Finding Out About...
  Australia, Kuwait, Qatar and the United Arab Emirates

Geography - Overview

Australia is the smallest continent, and the largest island. It contains a variety of climates, from wet tropical in the north, to deserts in the centre and west, to Mediterranean in the south-east. Originally inhabited by Aboriginal people, European colonisation began in 1788 with the establishment of a British jail settlement. Later free settlement, mainly from the United Kingdom but also from southern Europe and China, saw the expansion of the population, mainly along the south-east coast.

Kuwait, Qatar and the United Arab Emirates are part of the Arabian Peninsula. This is a peninsula in Southwest Asia at the junction of Africa and Asia consisting mainly of desert. The Arabian peninsula is an important part of the greater Middle East, and plays a critically important geopolitical role due to its vast reserves of oil and natural gas.

The coasts of the peninsula touch, on the (south)west, the Red Sea and Gulf of Aqaba; on the south(eastern) coast, the Arabian Sea (part of the Indian Ocean); and on the northeast, the Gulf of Oman, the Strait of Hormuz, and the Persian Gulf.

Its northern limit is defined by the Zagros collision zone, a mountainous uplift where a continental collision between the Arabian plate and Asia is occurring. Geographically, it merges with the Syrian Desert with no clear line of demarcation.

Politically, the Arabian peninsula is separated from the rest of Asia by the northern borders of Saudi Arabia and Kuwait. The following countries are considered part of the peninsula:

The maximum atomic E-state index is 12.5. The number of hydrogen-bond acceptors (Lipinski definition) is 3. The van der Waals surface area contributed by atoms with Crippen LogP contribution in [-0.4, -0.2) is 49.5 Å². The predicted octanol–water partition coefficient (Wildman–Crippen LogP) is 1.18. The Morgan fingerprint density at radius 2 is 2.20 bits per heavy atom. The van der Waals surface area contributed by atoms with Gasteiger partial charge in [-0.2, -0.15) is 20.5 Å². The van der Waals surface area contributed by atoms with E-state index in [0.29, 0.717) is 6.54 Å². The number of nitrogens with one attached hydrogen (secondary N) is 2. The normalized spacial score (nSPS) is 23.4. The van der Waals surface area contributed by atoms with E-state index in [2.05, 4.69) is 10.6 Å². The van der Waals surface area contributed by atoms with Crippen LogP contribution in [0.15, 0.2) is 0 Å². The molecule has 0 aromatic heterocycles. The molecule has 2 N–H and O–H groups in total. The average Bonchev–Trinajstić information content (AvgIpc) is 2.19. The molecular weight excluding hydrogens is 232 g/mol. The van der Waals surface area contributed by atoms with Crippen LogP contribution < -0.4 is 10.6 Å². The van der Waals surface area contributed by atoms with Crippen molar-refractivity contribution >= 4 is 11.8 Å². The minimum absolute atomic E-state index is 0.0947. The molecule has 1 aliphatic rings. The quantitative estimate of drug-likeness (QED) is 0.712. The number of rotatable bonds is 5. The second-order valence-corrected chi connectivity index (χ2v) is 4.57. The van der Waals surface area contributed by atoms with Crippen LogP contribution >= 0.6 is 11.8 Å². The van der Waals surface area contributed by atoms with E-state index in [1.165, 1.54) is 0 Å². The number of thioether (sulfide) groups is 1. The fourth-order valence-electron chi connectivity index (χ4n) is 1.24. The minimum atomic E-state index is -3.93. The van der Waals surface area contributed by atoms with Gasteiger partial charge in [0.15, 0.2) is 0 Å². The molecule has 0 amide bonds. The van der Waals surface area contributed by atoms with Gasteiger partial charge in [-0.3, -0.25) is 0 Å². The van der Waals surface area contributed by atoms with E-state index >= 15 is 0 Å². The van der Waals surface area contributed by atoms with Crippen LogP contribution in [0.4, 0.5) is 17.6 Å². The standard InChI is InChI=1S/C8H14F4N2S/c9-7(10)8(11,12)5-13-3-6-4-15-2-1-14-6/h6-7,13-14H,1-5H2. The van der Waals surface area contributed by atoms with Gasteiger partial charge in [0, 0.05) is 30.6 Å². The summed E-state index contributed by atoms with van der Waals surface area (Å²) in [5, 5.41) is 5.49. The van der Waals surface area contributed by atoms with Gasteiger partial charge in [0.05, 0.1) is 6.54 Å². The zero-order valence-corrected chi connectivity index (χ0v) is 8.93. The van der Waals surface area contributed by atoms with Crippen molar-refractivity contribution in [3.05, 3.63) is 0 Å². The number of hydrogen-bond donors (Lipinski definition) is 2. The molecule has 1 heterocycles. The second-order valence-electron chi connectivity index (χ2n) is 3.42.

*  Bahrain
*  Kuwait
*  Oman
*  Qatar
*  Saudi Arabia
*  United Arab Emirates
*  Yemen

With the exception of Yemen, these countries (called the Arab Gulf states) are among the wealthiest in the world in relation to their small populations, thanks to their hydrocarbon reserves.

The country of Saudi Arabia covers the greater part of the Peninsula. The majority of the population of the peninsula lives in Saudi Arabia and in Yemen. The peninsula contains the world's largest reserves of oil. It is home to the Islamic holy cities of Mecca and Medina, both of which are in Saudi Arabia. The UAE and Saudi Arabia are economically the wealthiest in the region.

The peninsula is thought to have been the original homeland of the Proto-Semitic peoples, ancestors of all the Semitic peoples in the region — the Akkadians, Arabs, Assyrians, Hebrews, etc. Linguistically, the Peninsula was the cradle of the Arabic language (spread beyond the Peninsula with the Islamic religion during the expansion of Islam beginning in the 7th century CE) and still maintains tiny populations of speakers of South Semitic languages such as Mehri and Shehri, remnants of a language family that held greater importance in earlier historical periods when the kingdom of Sheba flourished in the southern part of the peninsula (modern-day Yemen and Oman).

Geographically, the peninsula consists of:

  • a central plateau with fertile valleys and pastures used for the grazing of sheep and other livestock
  • a range of deserts, the Nefud in the north, stony; the Rub' Al-Khali or Great Arabian Desert, a perfect Sahara, in the south, with sand estimated to extend 600 ft. below the surface; and between them, the Dahna
  • stretches of dry or marshy coastland with coral reefs on the Red Sea side
  • ranges of mountains, primarily paralleling the Red Sea on the western (e.g. Asir province) and southeastern end (Oman). The highest, Jabal Al-Nabi Sho'aib in Yemen, is 3666 m high.


The peninsula has no lakes or permanent rivers, only wadis, which are dry except during the brief rainy season. Plentiful ancient aquifers exist beneath much of the peninsula, however, and where this water surfaces, oases form (e.g. the Al-Hasa and Qatif oases) and permit agriculture. The climate being extremely hot and arid, the peninsula has no forests, although desert-adapted wildlife is present throughout the region.

back to top